One of the key objectives of the MCM LTER is understanding the ecosystem's response to a changing climate (Iwaniec et al. Reference Iwaniec, Gooseff, Suding, Samuel Johnson, Reed and Peters2021). We set out to understand the seasonal and annual variability and short-term trends in snow accumulation and persistence in TV. Due to data limitations, analyses are restricted to the period from August to May when the sun rises above the horizon (i.e. excluding winter). This study was partly motivated by a recent (2006) change in temperature trend from cooling to no statistically significant trend identified by Obryk et al. (Reference Obryk, Doran, Fountain, Myers and McKay2020) and the anticipated increase in polar coastal snowfall as warmer temperatures increase liquid water availability and the local evaporation potential. The dataset is supplemented by 1) changepoint analyses to identify potential changes in snow accumulation at approximately the same time as the temperature shift, 2) regression analyses to better understand the relationship between sea ice and snow accumulation and persistence and 3) an intercomparison of snow-monitoring techniques to provide insights into monitoring snow in a polar desert.

Methods

Automated weather stations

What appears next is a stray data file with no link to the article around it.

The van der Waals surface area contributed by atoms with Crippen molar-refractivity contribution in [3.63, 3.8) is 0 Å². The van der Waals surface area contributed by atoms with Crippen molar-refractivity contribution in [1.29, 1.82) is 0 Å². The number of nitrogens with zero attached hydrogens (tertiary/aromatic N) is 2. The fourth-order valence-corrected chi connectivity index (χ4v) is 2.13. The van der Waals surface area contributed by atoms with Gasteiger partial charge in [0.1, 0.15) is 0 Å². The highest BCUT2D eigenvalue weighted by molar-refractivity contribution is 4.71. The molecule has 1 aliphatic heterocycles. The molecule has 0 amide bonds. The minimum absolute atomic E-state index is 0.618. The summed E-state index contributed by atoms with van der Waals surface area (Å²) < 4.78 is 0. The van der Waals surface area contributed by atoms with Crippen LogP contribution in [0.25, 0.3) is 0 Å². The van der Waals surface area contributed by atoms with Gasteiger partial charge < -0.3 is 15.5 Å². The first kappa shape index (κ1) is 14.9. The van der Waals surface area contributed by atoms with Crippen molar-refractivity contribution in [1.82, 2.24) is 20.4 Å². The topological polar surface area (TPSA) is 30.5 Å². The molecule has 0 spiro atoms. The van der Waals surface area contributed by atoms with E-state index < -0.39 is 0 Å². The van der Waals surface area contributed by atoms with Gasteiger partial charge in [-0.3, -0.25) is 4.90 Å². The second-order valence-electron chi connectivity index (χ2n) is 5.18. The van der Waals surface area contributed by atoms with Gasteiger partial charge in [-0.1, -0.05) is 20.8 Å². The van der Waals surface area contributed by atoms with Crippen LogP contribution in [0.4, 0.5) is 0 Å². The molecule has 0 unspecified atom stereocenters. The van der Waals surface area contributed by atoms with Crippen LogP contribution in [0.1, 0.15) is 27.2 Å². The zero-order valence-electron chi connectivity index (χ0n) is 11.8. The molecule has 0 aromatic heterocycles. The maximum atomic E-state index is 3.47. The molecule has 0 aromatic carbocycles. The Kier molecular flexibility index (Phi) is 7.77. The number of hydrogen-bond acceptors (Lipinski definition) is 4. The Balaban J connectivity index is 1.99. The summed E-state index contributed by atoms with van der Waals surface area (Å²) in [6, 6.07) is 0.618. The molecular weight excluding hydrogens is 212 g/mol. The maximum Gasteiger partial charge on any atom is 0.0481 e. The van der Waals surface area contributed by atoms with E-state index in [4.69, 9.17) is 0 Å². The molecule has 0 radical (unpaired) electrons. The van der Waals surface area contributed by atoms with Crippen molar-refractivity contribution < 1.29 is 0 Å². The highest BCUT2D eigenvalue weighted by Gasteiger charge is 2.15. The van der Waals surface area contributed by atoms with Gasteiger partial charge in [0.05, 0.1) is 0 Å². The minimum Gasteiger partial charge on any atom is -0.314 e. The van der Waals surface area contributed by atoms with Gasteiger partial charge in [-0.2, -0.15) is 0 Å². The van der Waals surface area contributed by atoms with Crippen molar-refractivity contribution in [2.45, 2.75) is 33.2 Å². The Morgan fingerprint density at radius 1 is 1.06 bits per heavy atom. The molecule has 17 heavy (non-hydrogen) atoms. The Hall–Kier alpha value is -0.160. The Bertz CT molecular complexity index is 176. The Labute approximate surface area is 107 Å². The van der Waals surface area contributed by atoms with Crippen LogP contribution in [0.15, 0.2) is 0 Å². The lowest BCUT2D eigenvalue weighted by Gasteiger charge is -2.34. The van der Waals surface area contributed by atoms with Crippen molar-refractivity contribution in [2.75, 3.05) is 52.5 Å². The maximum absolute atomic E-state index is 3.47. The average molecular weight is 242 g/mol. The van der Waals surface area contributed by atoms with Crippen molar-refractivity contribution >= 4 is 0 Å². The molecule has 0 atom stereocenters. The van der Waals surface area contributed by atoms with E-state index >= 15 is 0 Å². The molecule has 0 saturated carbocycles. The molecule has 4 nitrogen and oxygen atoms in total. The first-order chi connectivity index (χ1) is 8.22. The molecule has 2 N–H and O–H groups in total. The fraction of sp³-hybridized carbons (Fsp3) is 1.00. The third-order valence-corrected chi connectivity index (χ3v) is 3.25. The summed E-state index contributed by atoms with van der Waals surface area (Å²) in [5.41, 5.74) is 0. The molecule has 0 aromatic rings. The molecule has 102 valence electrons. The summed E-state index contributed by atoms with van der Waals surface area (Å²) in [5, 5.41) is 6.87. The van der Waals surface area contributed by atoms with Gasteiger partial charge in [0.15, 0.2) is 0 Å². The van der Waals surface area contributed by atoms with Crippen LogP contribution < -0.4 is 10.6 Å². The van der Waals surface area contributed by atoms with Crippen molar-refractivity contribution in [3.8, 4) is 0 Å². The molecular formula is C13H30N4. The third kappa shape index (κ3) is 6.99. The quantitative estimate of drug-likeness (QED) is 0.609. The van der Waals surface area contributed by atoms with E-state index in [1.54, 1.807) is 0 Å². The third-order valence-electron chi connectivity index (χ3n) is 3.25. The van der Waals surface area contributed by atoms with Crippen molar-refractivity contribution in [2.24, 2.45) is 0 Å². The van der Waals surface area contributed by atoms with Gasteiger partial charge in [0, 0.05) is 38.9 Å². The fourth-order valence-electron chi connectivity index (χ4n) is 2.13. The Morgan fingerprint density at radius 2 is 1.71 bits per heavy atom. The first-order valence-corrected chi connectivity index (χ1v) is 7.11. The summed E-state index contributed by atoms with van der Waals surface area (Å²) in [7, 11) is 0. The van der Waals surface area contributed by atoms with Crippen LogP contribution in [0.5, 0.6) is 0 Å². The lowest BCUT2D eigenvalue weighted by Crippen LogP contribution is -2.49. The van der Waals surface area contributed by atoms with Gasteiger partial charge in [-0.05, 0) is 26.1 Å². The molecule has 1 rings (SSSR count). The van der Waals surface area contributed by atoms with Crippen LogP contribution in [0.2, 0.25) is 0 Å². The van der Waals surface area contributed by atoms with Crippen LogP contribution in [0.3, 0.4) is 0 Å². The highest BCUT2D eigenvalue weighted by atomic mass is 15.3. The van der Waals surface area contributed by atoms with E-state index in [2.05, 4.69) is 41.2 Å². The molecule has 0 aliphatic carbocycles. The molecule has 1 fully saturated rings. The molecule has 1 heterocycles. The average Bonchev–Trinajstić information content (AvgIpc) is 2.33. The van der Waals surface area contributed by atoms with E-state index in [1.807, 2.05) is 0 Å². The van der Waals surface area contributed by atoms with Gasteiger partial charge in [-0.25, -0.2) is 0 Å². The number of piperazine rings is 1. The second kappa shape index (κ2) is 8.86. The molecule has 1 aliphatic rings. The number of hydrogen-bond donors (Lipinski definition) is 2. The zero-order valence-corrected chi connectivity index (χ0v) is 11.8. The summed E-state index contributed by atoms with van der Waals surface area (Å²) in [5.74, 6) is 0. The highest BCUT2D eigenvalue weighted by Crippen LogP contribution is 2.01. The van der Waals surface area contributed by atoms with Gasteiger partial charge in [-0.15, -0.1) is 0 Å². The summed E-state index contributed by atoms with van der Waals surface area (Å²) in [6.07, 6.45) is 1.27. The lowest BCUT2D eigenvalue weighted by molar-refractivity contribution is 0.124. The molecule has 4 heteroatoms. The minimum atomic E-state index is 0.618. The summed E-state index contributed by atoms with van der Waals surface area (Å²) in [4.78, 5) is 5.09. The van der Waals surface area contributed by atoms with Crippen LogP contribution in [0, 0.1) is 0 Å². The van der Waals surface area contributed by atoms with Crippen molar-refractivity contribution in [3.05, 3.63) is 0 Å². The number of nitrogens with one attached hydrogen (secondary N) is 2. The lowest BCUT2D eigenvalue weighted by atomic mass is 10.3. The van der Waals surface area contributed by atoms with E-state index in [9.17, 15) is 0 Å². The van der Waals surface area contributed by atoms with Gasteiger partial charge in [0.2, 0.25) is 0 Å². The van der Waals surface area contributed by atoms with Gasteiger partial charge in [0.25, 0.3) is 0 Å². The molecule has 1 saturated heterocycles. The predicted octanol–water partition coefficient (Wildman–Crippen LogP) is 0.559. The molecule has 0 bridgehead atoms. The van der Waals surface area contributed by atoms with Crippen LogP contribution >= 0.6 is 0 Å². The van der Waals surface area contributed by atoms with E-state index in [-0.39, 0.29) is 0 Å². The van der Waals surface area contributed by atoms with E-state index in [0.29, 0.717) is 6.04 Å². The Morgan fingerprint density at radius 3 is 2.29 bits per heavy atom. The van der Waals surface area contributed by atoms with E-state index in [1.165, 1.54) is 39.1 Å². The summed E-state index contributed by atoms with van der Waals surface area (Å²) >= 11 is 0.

Precipitation has been recorded at four automated weather stations (AWSs) in TV run by Campbell Scientific CR10X dataloggers. Snow accumulation was measured every 15 min by Campbell Scientific SR50 Sonic Ranging Sensors and precipitation, both liquid and solid, was measured by weighing bucket gauges (Belfort) and an antifreeze tipping bucket (Texas Electronics TE525MM) since 1994 (Doran & |Fountain Reference Doran and Fountain2019a, Reference Doran and Fountain2019b, Reference Doran and Fountain2019c, Fountain & Doran Reference Fountain and Doran2019). Precipitation rarely falls as rain in the MDVs (Keys Reference Keys1980). We therefore assume all precipitation recorded by the weighing bucket gauges and tipping buckets fell as snow. Weighing bucket gauges and tipping buckets employ a Nipher wind shield. For windspeeds < 5 m s-1, the Nipher wind shield captures 95–111% of snowfall (Goodison Reference Goodison1978). We processed data in accordance with the methods established by Fountain et al. (Reference Fountain, Nylen, Monaghan, Basagic and Bromwich2010), who calculated snowfall from the difference in accumulation between adjacent days when the difference exceeded 0.5 mm w.e. They converted sonic ranging sensor measurements of snow depth to w.e. using episodic measurements of density. Accumulation during wind speeds > 5 m s-1 is termed ‘wind drift’ and accumulation under lower wind speeds is termed ‘direct precipitation’ (Fountain et al. Reference Fountain, Nylen, Monaghan, Basagic and Bromwich2010). We focus on ‘direct precipitation’ and will refer to it as ‘snowfall’ for the remainder of the manuscript. More details on station setup and data processing are described in detail by Fountain et al. (Reference Fountain, Nylen, Monaghan, Basagic and Bromwich2010). Data are accessible from the MCM LTER website (https://mcm.lternet.edu/meteorology-data-sets).